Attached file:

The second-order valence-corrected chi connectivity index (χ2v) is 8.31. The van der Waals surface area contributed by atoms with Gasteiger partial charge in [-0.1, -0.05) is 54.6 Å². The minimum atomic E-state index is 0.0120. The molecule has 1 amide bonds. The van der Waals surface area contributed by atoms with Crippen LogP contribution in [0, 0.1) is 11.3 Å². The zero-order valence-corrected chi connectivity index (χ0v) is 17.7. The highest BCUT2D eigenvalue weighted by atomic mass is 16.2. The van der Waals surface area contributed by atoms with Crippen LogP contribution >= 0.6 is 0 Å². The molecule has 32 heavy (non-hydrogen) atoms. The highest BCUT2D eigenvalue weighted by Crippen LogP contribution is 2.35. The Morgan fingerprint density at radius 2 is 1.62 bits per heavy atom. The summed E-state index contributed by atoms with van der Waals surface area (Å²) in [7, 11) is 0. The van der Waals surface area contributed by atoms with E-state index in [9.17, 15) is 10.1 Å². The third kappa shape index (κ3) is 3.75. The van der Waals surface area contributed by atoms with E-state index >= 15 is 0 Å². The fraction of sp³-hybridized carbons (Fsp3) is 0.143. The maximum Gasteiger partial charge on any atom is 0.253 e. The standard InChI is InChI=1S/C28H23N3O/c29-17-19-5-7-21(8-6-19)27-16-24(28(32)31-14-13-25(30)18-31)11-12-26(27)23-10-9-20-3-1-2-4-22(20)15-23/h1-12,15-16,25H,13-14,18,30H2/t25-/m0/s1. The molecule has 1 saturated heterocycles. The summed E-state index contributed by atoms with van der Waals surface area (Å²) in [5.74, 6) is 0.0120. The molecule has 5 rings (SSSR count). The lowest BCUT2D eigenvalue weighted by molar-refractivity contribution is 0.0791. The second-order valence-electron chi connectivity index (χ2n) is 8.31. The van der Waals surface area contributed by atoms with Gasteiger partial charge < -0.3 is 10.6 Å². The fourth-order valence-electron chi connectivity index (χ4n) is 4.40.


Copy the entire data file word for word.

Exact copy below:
The second-order valence-corrected chi connectivity index (χ2v) is 8.31. The van der Waals surface area contributed by atoms with Gasteiger partial charge in [-0.1, -0.05) is 54.6 Å². The minimum atomic E-state index is 0.0120. The molecule has 1 amide bonds. The van der Waals surface area contributed by atoms with Crippen LogP contribution in [0, 0.1) is 11.3 Å². The zero-order valence-corrected chi connectivity index (χ0v) is 17.7. The highest BCUT2D eigenvalue weighted by atomic mass is 16.2. The van der Waals surface area contributed by atoms with Crippen LogP contribution >= 0.6 is 0 Å². The molecule has 32 heavy (non-hydrogen) atoms. The highest BCUT2D eigenvalue weighted by Crippen LogP contribution is 2.35. The Morgan fingerprint density at radius 2 is 1.62 bits per heavy atom. The summed E-state index contributed by atoms with van der Waals surface area (Å²) in [7, 11) is 0. The van der Waals surface area contributed by atoms with E-state index in [9.17, 15) is 10.1 Å². The third kappa shape index (κ3) is 3.75. The van der Waals surface area contributed by atoms with E-state index >= 15 is 0 Å². The fraction of sp³-hybridized carbons (Fsp3) is 0.143. The maximum Gasteiger partial charge on any atom is 0.253 e. The standard InChI is InChI=1S/C28H23N3O/c29-17-19-5-7-21(8-6-19)27-16-24(28(32)31-14-13-25(30)18-31)11-12-26(27)23-10-9-20-3-1-2-4-22(20)15-23/h1-12,15-16,25H,13-14,18,30H2/t25-/m0/s1. The molecule has 1 saturated heterocycles. The summed E-state index contributed by atoms with van der Waals surface area (Å²) in [5.74, 6) is 0.0120. The molecule has 5 rings (SSSR count). The lowest BCUT2D eigenvalue weighted by molar-refractivity contribution is 0.0791. The second-order valence-electron chi connectivity index (χ2n) is 8.31. The van der Waals surface area contributed by atoms with Gasteiger partial charge < -0.3 is 10.6 Å². The fourth-order valence-electron chi connectivity index (χ4n) is 4.40.